State of the European Union: God Bless the Bureaucrats


Tuesday, June 20, 2017

Image credit: Poster Collection, INT 294, Hoover Institution Archives.

In the immediate wake of the Brexit vote, a normally astute talk-show host declared, gleefully, that “the European Union is dead.”

One begged, and begs still, to differ. The EU is a bureaucratic monster that interferes absurdly with “the structures of everyday life.” Its grand rhetoric masks expensive inefficiencies and military powerlessness: In global affairs, it’s a chatroom. On the economic side, its attempt to establish a common currency, the Euro, was folly, unleashing some economies but debilitating others. It’s unable, without NATO, to defend its borders, and its non-response to mass immigration has been cowardly, immoral, and self-destructive.

And for all that, the EU remains a miracle to cherish, an experiment that has changed world history for the better. It’s the guarantor of peace among yesteryear’s masters of destruction, and it has provided far-better lives for hundreds of millions within its boundaries. The EU’s failures make headlines, while its breathtaking long-term triumph goes unappreciated.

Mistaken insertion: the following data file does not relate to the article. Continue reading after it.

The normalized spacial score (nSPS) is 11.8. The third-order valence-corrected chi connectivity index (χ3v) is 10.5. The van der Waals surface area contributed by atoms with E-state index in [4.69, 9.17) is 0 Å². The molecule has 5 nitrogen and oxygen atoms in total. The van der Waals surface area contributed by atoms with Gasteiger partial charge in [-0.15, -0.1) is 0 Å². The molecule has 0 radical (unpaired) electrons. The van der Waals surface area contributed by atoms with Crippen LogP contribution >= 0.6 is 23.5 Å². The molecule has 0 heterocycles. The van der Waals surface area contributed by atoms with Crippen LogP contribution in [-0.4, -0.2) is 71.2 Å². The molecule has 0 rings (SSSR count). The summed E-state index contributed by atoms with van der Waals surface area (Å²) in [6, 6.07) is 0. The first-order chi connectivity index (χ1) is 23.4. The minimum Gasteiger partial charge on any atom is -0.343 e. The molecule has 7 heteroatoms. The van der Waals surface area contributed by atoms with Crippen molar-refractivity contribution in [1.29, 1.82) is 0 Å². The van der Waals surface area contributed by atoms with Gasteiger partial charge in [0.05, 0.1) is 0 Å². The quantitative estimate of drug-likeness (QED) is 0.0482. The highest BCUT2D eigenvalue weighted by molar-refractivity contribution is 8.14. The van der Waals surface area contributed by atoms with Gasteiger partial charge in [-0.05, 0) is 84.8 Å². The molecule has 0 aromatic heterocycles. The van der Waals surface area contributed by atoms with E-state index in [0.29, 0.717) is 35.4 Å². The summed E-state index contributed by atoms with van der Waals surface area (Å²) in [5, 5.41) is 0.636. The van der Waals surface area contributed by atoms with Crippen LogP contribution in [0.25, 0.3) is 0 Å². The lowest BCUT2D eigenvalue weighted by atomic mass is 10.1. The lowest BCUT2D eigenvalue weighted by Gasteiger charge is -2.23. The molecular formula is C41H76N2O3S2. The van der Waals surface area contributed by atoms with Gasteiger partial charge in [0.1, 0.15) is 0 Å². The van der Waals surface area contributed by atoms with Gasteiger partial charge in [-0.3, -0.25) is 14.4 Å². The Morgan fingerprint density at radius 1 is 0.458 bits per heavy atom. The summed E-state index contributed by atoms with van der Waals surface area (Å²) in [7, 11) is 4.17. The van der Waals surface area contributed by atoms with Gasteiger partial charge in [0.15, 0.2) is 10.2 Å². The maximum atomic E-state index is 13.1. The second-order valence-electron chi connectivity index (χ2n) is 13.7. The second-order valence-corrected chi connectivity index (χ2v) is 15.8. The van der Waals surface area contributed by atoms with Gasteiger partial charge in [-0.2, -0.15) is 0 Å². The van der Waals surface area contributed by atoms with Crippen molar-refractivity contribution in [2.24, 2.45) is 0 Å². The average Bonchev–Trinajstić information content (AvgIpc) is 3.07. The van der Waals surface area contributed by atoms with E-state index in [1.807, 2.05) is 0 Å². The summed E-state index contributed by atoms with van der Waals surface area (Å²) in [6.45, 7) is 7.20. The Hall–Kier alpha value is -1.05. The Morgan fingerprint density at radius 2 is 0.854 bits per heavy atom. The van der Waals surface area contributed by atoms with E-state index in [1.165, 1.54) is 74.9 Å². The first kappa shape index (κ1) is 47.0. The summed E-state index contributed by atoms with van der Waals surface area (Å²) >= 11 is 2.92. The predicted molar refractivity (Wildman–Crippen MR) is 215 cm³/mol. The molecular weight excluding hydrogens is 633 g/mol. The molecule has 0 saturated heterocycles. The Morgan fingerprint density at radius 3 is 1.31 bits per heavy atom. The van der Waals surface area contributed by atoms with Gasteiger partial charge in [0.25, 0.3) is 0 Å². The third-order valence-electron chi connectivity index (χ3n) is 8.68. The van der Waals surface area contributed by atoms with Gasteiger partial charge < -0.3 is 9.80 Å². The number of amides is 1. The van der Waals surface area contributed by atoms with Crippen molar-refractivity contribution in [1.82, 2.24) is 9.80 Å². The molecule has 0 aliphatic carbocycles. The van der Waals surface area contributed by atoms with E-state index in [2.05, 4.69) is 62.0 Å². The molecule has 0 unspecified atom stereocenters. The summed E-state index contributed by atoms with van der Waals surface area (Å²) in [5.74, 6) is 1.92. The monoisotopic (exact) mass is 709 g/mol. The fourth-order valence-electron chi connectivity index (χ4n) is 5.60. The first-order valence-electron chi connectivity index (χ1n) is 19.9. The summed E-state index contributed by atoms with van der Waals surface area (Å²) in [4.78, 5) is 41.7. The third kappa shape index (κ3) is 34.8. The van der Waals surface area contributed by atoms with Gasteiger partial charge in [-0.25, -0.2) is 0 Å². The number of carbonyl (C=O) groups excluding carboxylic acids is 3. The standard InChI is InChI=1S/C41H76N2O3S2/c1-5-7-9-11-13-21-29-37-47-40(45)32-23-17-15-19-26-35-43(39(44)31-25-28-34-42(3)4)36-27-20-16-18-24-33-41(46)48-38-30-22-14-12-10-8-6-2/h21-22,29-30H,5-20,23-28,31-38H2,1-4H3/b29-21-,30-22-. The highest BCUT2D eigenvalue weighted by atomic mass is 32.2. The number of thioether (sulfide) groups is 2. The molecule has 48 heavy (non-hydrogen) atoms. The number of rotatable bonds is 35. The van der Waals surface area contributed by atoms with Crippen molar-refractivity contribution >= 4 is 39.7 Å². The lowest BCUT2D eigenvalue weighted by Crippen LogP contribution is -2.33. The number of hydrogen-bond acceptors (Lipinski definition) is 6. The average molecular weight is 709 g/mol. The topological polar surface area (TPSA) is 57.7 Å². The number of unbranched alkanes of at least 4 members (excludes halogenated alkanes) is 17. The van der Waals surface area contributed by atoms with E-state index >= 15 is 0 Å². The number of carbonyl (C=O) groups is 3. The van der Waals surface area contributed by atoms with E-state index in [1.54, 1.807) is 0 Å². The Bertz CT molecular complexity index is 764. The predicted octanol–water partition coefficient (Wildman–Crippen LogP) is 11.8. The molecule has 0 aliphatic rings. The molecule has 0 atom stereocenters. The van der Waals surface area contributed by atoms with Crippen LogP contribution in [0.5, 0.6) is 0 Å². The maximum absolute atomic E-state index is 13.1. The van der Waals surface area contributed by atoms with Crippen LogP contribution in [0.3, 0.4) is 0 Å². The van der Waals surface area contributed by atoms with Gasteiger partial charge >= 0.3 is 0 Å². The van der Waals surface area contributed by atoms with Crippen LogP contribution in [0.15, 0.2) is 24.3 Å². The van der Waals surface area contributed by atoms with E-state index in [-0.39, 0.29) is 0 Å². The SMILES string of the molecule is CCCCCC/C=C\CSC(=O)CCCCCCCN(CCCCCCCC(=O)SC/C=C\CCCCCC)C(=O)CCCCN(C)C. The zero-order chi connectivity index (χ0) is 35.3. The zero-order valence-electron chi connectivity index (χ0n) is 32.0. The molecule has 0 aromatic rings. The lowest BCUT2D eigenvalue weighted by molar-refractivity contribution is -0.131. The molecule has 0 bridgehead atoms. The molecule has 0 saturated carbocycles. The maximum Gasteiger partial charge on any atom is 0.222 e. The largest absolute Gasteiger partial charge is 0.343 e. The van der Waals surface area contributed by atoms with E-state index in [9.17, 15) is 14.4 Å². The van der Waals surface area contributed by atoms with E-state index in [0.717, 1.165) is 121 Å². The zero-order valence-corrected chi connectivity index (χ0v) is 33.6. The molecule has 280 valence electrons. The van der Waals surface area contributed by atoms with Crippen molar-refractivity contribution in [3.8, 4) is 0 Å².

While gains in Europe’s prosperity have been remarkable (if cyclical), the greatest contribution of the EU has been to make war all but impossible between constituent populations who slaughtered each other for centuries over minor border adjustments, dynastic spats, ethnic delusions, greed and, of course, God. Nations that within the lifetimes of men and women still living among us enthusiastically engaged in the greatest wartime butchery in history now squabble, disarmed, about farm subsidies, fishing rights, and bail-outs. Countless minor resentments remain, but as the recent landslide win of a pro-EU French presidential candidate underscored, even malcontents vote to keep the EU payments coming.

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